Shifting focus and a much-trumpeted revival of sorts

While new nuclear investment practically died out in western Europe and North America from the 1990s onwards, this was not the case in Asia-Pacific. Japan, South Korea and, increasingly, China continued to expand their numbers of reactors (figure 3.10).

Interest in nuclear power within central and eastern Europe was also maintained, although the economic crisis following the collapse of communism in the late 1980s undermined the case for investment in any new power capacity for some years. So although by mid-2015 the US remained the largest user of nuclear power with 99 of

China’s cumulative nuclear capacity (MW), 1990-2015

Figure 3.10 China’s cumulative nuclear capacity (MW), 1990-2015

Reactors under construction, June 2015

Figure 3.11 Reactors under construction, June 2015

Average world nuclear energy ‘availability factor’ (%)

Figure 3.12 Average world nuclear energy ‘availability factor’ (%)

IAEA low and high projections for nuclear capacity in 2030 by year of estimate the world’s 438 ‘operational’ reactors

Figure 3.14 IAEA low and high projections for nuclear capacity in 2030 by year of estimate the world’s 438 ‘operational’ reactors, followed by France with 58 and Japan with 48, though the status of several of the Japanese ones was unclear post-Fukushima, 24 of the 67 reactors described as ‘under construction’ were in China with nine in Russia, while almost all were in countries which had not liberalised their power industries along the Western model - see figure 3.11.

The early years of the twenty-first century saw a significant revival in countries talking about building new nuclear power stations, boosted mainly by high fossil fuel prices but also by concerns over security of supply given the ongoing tension in the Middle East, especially after the 9/11 atrocity. In addition, the global performance of nuclear plants had been improving significantly through the 1990s as the technology matured and a body of expertise developed - see figure 3.12. (The headline figure dipped after the Fukushima accident in 2011 owing to most of Japan’s fleet being technically ‘operational’ but not generating any electricity.)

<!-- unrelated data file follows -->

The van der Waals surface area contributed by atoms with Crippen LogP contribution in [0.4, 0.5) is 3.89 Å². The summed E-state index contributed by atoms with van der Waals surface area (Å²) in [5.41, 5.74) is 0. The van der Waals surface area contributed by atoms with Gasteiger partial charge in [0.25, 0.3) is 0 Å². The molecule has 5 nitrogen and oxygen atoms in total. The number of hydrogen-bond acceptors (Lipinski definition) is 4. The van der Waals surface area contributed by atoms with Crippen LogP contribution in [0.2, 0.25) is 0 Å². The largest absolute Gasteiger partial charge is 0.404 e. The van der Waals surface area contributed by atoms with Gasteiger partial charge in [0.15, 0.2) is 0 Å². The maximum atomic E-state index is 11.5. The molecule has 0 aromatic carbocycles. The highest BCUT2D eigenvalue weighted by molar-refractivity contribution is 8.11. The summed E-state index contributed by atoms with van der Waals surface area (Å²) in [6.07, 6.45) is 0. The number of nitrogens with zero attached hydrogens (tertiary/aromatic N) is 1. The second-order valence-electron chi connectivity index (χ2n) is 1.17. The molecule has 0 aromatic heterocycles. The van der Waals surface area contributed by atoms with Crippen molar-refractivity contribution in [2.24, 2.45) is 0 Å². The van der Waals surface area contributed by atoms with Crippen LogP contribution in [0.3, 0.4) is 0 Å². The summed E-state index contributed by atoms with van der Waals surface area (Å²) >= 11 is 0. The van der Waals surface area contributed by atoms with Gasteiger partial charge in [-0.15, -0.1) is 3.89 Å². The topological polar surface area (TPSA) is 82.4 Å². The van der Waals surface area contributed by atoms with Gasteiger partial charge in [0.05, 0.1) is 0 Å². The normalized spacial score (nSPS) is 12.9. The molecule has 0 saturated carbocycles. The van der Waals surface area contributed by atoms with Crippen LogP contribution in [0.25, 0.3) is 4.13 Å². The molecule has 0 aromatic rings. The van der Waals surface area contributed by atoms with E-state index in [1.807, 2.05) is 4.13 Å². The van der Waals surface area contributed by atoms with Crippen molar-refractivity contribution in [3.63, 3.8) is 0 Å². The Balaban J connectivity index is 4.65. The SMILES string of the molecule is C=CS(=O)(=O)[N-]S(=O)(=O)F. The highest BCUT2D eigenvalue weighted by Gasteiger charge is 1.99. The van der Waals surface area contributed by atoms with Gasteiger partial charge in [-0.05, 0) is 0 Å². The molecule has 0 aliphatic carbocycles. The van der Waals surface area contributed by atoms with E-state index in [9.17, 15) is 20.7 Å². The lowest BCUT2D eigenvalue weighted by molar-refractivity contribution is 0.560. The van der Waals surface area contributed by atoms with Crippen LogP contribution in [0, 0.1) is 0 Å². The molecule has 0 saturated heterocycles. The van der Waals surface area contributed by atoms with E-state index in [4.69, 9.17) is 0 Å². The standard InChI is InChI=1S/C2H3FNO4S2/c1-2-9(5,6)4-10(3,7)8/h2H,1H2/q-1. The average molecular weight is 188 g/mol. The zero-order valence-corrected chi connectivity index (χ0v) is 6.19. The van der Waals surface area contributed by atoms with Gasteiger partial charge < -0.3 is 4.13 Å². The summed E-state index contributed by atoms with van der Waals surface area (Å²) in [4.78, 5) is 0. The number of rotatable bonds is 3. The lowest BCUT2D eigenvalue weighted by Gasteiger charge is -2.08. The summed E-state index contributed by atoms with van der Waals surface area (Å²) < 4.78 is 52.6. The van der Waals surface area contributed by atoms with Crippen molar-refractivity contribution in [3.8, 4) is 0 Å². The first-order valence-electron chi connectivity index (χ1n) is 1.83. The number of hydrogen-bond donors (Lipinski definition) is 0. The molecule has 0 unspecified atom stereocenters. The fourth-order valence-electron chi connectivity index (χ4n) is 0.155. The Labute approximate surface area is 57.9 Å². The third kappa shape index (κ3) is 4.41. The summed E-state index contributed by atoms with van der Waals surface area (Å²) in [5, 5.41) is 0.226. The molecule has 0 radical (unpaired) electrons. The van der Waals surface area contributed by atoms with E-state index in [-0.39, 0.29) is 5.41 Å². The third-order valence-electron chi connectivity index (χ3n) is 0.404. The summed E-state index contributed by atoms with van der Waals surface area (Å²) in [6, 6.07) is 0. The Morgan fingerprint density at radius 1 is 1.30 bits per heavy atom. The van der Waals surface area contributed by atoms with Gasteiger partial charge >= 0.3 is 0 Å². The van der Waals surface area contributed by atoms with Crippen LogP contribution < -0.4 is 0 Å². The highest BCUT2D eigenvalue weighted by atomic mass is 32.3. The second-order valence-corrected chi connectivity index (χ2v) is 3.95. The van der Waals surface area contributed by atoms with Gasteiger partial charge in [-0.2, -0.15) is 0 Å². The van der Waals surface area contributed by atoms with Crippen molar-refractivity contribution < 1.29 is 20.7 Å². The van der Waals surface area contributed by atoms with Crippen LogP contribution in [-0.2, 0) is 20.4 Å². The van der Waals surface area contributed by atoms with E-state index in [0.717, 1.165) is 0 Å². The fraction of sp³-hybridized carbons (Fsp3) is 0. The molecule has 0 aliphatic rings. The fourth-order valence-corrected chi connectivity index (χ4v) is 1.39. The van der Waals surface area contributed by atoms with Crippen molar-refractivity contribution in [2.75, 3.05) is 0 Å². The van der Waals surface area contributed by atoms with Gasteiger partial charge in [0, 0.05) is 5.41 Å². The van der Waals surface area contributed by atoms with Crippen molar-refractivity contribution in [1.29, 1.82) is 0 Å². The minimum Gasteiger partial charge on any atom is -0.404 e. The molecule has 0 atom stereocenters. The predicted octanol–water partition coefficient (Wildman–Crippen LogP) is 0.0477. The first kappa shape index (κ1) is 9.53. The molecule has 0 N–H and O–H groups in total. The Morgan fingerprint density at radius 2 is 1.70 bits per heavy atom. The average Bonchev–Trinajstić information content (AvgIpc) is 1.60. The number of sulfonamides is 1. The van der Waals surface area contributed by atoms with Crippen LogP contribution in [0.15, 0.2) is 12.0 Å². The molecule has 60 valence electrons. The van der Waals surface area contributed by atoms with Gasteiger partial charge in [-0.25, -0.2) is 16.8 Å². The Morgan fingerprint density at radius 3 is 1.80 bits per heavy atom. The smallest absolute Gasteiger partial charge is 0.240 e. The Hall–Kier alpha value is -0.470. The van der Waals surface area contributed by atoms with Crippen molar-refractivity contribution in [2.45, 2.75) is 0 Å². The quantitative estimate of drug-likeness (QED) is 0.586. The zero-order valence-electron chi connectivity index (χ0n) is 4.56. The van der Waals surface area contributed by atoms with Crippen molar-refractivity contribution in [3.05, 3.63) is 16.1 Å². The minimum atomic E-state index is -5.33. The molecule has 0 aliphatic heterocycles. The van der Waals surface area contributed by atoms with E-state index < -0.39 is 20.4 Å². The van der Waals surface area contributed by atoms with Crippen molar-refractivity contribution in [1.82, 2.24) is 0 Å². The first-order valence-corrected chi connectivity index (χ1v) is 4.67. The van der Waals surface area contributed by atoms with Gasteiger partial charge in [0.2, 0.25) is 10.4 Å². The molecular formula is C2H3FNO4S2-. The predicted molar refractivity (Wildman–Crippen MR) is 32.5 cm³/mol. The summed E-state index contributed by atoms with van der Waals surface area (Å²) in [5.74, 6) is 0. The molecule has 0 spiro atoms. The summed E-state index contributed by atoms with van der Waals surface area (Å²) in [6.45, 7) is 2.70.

In 2003 three US utilities - Entergy, Exelon and Dominion Resources - announced their intention to apply for licenses for new build and it was reported that officials in the George W Bush administration believed that the first new reactors would be finished in 2010. In the UK, September 2008 saw French energy giant EDF purchase British Energy, at that point partly nationalised following the company’s financial crisis of 2003, for a handsome ?12.5 billion. The prime minister, Gordon Brown, said: ‘New nuclear is becoming a reality. This deal is good value for the taxpayer and a significant step towards the construction of a new generation of nuclear stations to power the country. Nuclear is clean, secure and affordable: its expansion is crucial for Britain’s long term energy security, as we reduce our oil dependence and move towards a low-carbon future.’29 For neither the first nor the last time the nuclear renaissance looked well and truly under way.